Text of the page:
And for more than two decades, the trend has held.

Also read: Daily Rupee Call: Sell INR below 73.85

Since 1997, a 5 per cent fall in the US S&P500 index was accompanied 76 per cent of the time by yen appreciation, according to a study by Nordea.

In mid-March, when the pandemic shock was at its height, that didn’t happen. US equities tumbled 9 per cent and 15 per cent in successive weeks but the yen fell, too. In subsequent sell-offs, including this month’s 4 per

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Stephen Roach.
  • The US dollar could collapse by the end of 2021 and the economy can expect a more than 50% chance of a double-dip recession, the economist Stephen Roach told CNBC on Wednesday.
  • The US has seen economic output rise briefly and then fall in eight of the past 11 business-cycle recoveries, Roach said.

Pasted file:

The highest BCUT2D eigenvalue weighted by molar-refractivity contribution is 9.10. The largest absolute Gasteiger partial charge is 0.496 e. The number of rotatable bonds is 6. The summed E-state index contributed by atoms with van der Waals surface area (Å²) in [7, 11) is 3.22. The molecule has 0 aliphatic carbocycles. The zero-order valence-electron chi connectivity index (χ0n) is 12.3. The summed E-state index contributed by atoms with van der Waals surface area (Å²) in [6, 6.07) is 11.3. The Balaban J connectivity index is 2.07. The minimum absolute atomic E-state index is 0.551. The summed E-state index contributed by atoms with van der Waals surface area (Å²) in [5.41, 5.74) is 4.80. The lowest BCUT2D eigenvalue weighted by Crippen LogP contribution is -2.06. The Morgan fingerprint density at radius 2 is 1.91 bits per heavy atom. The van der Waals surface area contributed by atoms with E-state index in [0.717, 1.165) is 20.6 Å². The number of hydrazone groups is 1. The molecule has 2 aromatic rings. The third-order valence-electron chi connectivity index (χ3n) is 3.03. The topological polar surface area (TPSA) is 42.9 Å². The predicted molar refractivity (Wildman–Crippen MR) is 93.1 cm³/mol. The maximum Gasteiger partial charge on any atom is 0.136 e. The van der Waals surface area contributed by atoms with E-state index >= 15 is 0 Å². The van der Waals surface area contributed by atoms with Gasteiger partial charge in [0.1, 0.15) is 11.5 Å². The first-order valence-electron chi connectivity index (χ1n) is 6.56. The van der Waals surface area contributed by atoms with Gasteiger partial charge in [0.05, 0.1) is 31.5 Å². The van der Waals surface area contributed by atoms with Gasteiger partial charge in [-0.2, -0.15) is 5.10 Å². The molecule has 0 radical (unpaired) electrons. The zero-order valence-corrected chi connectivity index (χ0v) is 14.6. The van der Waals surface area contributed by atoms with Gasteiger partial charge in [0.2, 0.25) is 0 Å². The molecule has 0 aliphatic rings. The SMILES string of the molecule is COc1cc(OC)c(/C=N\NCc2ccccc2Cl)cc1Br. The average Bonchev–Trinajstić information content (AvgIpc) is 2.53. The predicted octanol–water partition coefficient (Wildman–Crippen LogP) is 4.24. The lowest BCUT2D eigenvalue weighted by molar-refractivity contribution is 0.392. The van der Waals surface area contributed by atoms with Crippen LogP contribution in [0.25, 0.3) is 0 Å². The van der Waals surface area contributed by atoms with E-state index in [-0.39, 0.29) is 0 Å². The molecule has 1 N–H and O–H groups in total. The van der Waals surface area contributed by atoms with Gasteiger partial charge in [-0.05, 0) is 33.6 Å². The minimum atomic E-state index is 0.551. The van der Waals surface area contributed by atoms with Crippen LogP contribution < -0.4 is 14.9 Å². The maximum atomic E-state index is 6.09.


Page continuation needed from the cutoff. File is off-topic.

• Grim second-quarter data cannot be dismissed, he said, pointing out that “the current-account deficit in the United States, which is the broadest measure of our international imbalance with the rest of the world, suffered a record deterioration.”
  • Roach last predicted a crash in the dollar index in June, when it was trading at about 96. He said at the time that it would collapse 35% against other major currencies within the next year or two.
  • Visit Business Insider’s homepage for more stories.

The “seemingly crazed idea” that the US

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The OECD said the combined GDP of its members fell by 9.8% in the second quarter of 2020. Photo: Mike Kemp/In PIctures via Getty Images